Sometimes new ideas spread quickly. Sometimes they take forever. Here’s one I’d like to speed up.
For decades, the accepted approach to training dogs was "dominance theory." Dog trainers told us that if we didn’t dominate our dogs, they would dominate us. The way to teach them to sit, stay and everything else we need them to do was, we were told, to jerk hard on the leash, using a collar that hurt them when we did it; to roll them over or growl at them; to frighten them with loud noises; to force them to endure scary situations; and so on.
Many, many professional trainers still use techniques like this. You even see some of them on TV.
Let’s stop. Negative training doesn’t work for most people; it always makes dogs sad and often makes behavior worse; and it ruins the friendship that was the reason you got a dog in the first place.
Harsh training doesn’t work
Research is mounting on this. A 2008 study of dogs being trained for the Belgian military found that the more harsh methods were used, the worse the dog performed. Researchers at the University of Pennsylvania found in 2009 that aggressive training methods actually caused aggressive reactions. And once you’ve seen it go wrong in a dog, you’ll just know it. I’ll never forget a trainer in the early 1990s cuffing my big terrier repeatedly under the chin while she stared coldly into his eyes. No wonder he growled. It was a long time before I learned enough to understand that she was wrong (and mean) and my dog was right.
Dominance is more of a human thing
Why doesn’t harsh training work? Because the whole "dominance theory" thing is wrong, at least the simplistic version that harsh training is based on.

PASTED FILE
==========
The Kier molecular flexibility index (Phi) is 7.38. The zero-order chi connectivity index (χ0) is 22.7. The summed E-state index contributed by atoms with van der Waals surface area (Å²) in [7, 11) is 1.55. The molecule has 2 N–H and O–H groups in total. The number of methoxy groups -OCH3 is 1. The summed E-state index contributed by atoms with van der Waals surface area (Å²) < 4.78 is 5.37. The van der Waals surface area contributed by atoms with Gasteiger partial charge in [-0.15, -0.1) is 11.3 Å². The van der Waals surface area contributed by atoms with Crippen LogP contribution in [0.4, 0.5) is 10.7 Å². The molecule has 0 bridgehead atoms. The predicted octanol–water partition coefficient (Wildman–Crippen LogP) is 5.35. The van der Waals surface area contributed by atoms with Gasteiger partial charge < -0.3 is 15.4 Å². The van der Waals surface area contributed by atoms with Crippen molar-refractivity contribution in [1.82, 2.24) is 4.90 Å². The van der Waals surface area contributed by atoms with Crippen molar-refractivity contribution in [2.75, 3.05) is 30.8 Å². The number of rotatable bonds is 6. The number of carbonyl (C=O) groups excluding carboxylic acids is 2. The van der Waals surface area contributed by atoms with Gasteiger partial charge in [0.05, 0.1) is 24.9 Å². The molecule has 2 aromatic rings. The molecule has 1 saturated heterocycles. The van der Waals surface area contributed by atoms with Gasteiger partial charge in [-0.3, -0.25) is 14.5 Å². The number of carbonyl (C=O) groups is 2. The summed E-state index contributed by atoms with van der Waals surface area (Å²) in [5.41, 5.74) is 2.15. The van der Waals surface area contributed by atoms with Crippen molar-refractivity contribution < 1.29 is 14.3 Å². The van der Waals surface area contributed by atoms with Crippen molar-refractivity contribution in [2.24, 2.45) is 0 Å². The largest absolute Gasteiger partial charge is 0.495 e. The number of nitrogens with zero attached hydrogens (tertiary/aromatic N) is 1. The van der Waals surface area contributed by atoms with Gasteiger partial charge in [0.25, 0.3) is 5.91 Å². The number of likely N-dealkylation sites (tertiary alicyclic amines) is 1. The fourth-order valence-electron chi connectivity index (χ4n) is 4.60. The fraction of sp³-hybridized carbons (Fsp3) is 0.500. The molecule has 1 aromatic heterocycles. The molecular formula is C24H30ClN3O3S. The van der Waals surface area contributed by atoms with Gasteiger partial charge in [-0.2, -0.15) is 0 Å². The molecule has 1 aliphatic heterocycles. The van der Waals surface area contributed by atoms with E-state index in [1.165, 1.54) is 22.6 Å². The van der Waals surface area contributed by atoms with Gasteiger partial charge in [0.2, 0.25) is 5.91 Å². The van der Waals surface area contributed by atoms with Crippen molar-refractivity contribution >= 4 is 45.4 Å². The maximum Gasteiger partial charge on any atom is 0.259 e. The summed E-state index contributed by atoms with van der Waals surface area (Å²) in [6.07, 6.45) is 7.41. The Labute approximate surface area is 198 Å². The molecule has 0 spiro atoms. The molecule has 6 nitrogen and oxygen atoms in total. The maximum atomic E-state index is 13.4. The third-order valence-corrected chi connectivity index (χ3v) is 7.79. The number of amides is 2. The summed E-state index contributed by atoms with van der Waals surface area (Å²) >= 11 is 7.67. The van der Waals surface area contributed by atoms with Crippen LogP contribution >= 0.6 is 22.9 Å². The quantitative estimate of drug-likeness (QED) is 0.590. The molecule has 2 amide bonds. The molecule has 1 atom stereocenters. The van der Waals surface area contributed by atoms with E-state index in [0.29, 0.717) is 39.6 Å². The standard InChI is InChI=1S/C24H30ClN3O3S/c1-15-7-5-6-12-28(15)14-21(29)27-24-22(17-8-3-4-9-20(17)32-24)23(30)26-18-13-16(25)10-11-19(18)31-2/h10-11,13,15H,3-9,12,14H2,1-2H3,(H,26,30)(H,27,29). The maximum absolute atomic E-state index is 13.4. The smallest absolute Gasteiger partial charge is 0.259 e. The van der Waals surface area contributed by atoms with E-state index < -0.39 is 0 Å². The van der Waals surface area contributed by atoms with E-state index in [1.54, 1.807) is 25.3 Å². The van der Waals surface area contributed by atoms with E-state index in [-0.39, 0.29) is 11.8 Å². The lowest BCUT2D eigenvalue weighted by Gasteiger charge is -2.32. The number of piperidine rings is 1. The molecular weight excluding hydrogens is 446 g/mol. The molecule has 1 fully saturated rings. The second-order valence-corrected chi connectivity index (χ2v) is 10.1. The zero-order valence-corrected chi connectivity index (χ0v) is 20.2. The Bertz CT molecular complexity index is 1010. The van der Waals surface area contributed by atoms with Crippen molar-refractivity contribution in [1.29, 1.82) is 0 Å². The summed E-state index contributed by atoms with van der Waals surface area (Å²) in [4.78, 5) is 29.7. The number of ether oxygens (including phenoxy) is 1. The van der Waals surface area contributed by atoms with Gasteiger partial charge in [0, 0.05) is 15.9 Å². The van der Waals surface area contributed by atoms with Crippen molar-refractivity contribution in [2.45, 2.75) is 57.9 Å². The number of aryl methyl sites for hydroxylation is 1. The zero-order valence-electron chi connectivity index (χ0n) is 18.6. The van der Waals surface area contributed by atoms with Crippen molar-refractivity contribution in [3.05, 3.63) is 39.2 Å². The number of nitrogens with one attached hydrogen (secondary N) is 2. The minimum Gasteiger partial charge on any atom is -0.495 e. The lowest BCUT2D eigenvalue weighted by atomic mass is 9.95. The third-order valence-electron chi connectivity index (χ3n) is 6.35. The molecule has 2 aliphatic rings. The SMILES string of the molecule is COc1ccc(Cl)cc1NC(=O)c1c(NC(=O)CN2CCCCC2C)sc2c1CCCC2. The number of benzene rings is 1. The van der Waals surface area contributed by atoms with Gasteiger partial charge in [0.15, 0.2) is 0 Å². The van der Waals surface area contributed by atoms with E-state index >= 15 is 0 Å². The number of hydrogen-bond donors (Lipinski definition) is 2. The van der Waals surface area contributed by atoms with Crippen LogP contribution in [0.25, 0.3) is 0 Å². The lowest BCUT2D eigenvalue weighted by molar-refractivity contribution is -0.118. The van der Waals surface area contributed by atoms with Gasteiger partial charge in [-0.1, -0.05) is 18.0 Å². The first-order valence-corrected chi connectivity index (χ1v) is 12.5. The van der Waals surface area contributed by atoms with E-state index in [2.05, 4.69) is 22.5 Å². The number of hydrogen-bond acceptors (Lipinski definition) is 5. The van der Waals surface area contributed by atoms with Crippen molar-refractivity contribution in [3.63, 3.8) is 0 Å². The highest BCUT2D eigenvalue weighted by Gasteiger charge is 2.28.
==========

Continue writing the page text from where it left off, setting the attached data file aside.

Dogs come from wolves, old-style trainers tells us, so they must want a pack leader like wolves – even though dogs don’t act like wolves in lots of other ways, and even wolves don’t fight for dominance the way most people imagine they do. The whole wolf/dog/dominance idea seems to make sense, except that it’s wrong. Researchers in England observed freely acting dogs for long periods and found no evidence of a dominance hierarchy.
If you doubt the research, just look over at your dog right now. She’s chasing an ice cube, staring at your bagel, or hiding from the vacuum cleaner. If you can tune out the "experts" for a minute, you’ll trust your instincts; dominating you is the last thing on your dog’s mind. (I don’t know of research explaining why we believe dogs want dominance when they don’t. I suspect it’s because humans think a lot about dominance, so we project it onto other creatures.)
A better way
So what can you do to help your dog live calmly and happily in the world, a friend to people, other dogs, and you? Find a positive trainer. There are lots of them now – the word on positive training has been out in the training world for years. In Milwaukee, the Wisconsin Humane Society and many other shelters and private trainers offer both classes and individual consultations.
It can be hard to tell someone’s philosophy from a web site, but start by looking for membership in the Association of Pet Dog Trainers, which rejects confrontational training methods. Then talk to others who have used that trainer. And once you start, if you see a prong collar or a leash jerk, leave. Your dog is your friend. You wouldn’t do that to a friend.
(P.S., Adorable Toby, at our Ozaukee campus and in the picture, would love some positive training at your house. Learn more about him here.
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